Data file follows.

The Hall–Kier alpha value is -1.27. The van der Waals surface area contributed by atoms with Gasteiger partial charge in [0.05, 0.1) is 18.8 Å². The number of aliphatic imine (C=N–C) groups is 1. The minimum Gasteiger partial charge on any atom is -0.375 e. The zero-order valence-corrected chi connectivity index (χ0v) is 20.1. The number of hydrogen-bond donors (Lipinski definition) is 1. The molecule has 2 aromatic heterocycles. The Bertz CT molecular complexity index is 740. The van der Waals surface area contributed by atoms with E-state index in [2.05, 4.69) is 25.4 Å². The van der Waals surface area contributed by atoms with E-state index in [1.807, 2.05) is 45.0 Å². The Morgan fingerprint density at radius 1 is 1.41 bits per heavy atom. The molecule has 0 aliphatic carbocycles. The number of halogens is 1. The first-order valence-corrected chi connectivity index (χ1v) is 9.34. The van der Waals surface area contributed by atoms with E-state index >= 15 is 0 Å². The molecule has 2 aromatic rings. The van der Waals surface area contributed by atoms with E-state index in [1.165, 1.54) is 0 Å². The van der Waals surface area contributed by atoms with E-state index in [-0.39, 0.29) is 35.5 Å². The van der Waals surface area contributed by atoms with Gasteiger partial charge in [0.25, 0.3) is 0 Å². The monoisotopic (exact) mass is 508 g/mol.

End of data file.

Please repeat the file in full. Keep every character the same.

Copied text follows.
The Hall–Kier alpha value is -1.27. The van der Waals surface area contributed by atoms with Gasteiger partial charge in [0.05, 0.1) is 18.8 Å². The number of aliphatic imine (C=N–C) groups is 1. The minimum Gasteiger partial charge on any atom is -0.375 e. The zero-order valence-corrected chi connectivity index (χ0v) is 20.1. The number of hydrogen-bond donors (Lipinski definition) is 1. The molecule has 2 aromatic heterocycles. The Bertz CT molecular complexity index is 740. The van der Waals surface area contributed by atoms with E-state index in [2.05, 4.69) is 25.4 Å². The van der Waals surface area contributed by atoms with E-state index in [1.807, 2.05) is 45.0 Å². The Morgan fingerprint density at radius 1 is 1.41 bits per heavy atom. The molecule has 0 aliphatic carbocycles. The number of halogens is 1. The first-order valence-corrected chi connectivity index (χ1v) is 9.34. The van der Waals surface area contributed by atoms with E-state index >= 15 is 0 Å². The molecule has 2 aromatic rings. The van der Waals surface area contributed by atoms with E-state index in [1.165, 1.54) is 0 Å². The van der Waals surface area contributed by atoms with E-state index in [-0.39, 0.29) is 35.5 Å². The van der Waals surface area contributed by atoms with Gasteiger partial charge in [0.25, 0.3) is 0 Å². The monoisotopic (exact) mass is 508 g/mol.